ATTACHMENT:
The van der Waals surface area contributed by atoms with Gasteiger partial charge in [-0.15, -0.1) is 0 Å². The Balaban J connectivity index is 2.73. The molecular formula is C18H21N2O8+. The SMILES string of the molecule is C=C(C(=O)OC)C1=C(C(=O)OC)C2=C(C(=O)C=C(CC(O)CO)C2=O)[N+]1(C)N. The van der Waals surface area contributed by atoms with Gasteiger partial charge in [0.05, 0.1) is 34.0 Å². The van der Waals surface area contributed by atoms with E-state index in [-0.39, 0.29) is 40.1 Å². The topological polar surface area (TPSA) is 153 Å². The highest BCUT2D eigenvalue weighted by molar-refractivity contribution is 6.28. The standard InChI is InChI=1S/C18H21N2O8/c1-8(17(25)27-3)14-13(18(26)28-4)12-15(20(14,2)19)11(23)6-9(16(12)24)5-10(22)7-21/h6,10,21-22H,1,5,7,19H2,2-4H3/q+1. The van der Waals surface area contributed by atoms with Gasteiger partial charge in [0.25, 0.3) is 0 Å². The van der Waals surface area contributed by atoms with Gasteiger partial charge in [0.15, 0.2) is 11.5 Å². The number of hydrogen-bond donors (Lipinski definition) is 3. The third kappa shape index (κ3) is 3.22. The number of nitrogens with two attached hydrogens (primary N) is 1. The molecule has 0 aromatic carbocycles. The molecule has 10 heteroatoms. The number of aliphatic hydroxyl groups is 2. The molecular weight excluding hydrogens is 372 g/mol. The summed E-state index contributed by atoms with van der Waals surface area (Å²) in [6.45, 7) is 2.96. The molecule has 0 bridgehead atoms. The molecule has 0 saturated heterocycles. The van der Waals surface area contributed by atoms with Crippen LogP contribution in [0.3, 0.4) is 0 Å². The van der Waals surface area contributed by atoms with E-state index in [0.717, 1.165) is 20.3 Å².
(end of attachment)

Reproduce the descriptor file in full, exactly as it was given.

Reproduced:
The van der Waals surface area contributed by atoms with Gasteiger partial charge in [-0.15, -0.1) is 0 Å². The Balaban J connectivity index is 2.73. The molecular formula is C18H21N2O8+. The SMILES string of the molecule is C=C(C(=O)OC)C1=C(C(=O)OC)C2=C(C(=O)C=C(CC(O)CO)C2=O)[N+]1(C)N. The van der Waals surface area contributed by atoms with Gasteiger partial charge in [0.05, 0.1) is 34.0 Å². The van der Waals surface area contributed by atoms with E-state index in [-0.39, 0.29) is 40.1 Å². The topological polar surface area (TPSA) is 153 Å². The highest BCUT2D eigenvalue weighted by molar-refractivity contribution is 6.28. The standard InChI is InChI=1S/C18H21N2O8/c1-8(17(25)27-3)14-13(18(26)28-4)12-15(20(14,2)19)11(23)6-9(16(12)24)5-10(22)7-21/h6,10,21-22H,1,5,7,19H2,2-4H3/q+1. The van der Waals surface area contributed by atoms with Gasteiger partial charge in [0.25, 0.3) is 0 Å². The van der Waals surface area contributed by atoms with Gasteiger partial charge in [0.15, 0.2) is 11.5 Å². The number of hydrogen-bond donors (Lipinski definition) is 3. The third kappa shape index (κ3) is 3.22. The number of nitrogens with two attached hydrogens (primary N) is 1. The molecule has 0 aromatic carbocycles. The molecule has 10 heteroatoms. The number of aliphatic hydroxyl groups is 2. The molecular weight excluding hydrogens is 372 g/mol. The summed E-state index contributed by atoms with van der Waals surface area (Å²) in [6.45, 7) is 2.96. The molecule has 0 bridgehead atoms. The molecule has 0 saturated heterocycles. The van der Waals surface area contributed by atoms with Crippen LogP contribution in [0.3, 0.4) is 0 Å². The van der Waals surface area contributed by atoms with E-state index in [0.717, 1.165) is 20.3 Å².